Essentials for a Year Abroad in Portugal - from one survivor to another
Lewis Blakey is a student of Spanish and Portuguese at the University of Southampton and is doing a voluntary work placement in Lisbon, Portugal with an organisation that works with education and training within the EU, facilitating and co-ordinating Erasmus+ placements for students in countries with fewer opportunities for training such as Romania, Poland and Slovenia. In this article, he passes on his tips for surviving life in Lisbon. For more on a year abroad in Portugal, have a read of Lewis' blog or follow him on Twitter.
Asking any Year Abroad student about how living in their chosen destination compares to being a tourist will result in a rather surprising consensus answer-wise; like Merkel and the Mediterranean: the two have very different agendas. It is like comparing having a ready-made lasagne for dinner to cooking your own from scratch. In the case of Portugal, this analogy would stipulate you even having to roll out your own pasta for the lasagne sheets – oh the wholly middle-class horror of not owning a pasta-rolling machine! So, if your appetite has been wetted for a nine-month stint in Lisbon, let me give you a head start on how to survive as a rooky resident in Europe’s sunniest capital city.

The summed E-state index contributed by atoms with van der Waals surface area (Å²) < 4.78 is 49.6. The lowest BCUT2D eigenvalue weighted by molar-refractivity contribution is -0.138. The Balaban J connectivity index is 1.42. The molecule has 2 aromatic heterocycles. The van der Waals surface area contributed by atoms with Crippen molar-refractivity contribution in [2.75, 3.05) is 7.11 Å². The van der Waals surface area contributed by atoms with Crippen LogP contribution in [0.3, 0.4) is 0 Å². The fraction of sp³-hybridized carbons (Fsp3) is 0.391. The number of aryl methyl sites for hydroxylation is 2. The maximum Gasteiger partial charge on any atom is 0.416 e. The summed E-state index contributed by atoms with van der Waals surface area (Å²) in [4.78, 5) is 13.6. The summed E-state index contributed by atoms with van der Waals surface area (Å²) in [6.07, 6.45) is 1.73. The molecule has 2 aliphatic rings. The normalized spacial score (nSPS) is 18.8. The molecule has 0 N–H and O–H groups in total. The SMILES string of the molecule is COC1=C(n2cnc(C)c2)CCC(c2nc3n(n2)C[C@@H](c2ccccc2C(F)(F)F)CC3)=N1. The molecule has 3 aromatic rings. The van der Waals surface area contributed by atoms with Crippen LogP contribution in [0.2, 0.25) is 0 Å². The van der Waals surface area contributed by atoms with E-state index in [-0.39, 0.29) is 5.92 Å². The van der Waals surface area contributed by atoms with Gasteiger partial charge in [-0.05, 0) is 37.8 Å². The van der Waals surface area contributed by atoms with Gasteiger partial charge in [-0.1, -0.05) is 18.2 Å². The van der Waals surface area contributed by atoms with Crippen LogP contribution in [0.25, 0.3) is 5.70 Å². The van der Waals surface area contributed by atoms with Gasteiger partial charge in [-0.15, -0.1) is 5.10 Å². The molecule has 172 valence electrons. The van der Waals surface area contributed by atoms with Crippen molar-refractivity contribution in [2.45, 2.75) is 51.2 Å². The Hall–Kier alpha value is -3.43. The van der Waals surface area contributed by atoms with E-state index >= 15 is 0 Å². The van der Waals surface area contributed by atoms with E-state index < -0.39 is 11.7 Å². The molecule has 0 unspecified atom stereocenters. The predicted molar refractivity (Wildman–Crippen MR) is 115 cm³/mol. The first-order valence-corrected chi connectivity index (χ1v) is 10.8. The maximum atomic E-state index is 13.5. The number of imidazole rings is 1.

One survival tip that somewhat supersedes all others is: get to grips with Portuguese and specifically the European variety. Make sure you have at least removed your Gramática Ativa 2 from its cellophane and have started distinguishing your future subjunctives from your personal infinitives.
Believe me, it will be worth it.
Vamos lá embora!…Let’s go!
1. Finding accommodation
Perhaps the most immediate of challenges you face when arriving in a new destination is finding somewhere to live. In my experience it is much easier to do this upon arrival rather than beforehand, so book yourself into a hostel for a few days (have a look on Hostel Bookers for the best deal) and get hunting! Although competition for housing in Lisbon is not as competitive or as mind-numbingly expensive as most other capital cities, be prepared to shop around and act decisively. To give you a rough idea, around €240-300 per month for a double room (often including bills) is the standard cost.
My top tip when it comes to accommodation is always call the person who has placed the ad, if possible. Do not rely solely on sending messages or emails; you may well be the fifth or sixth person interested in that one place at one time. Although your first few phone conversations in Portuguese will be slightly soul-destroying and will result in you questioning your concept of vowel sounds, persevere and with each call your ear will become more accustomed to that mumbling, slinky Slavic sounding voice on the other end of the line.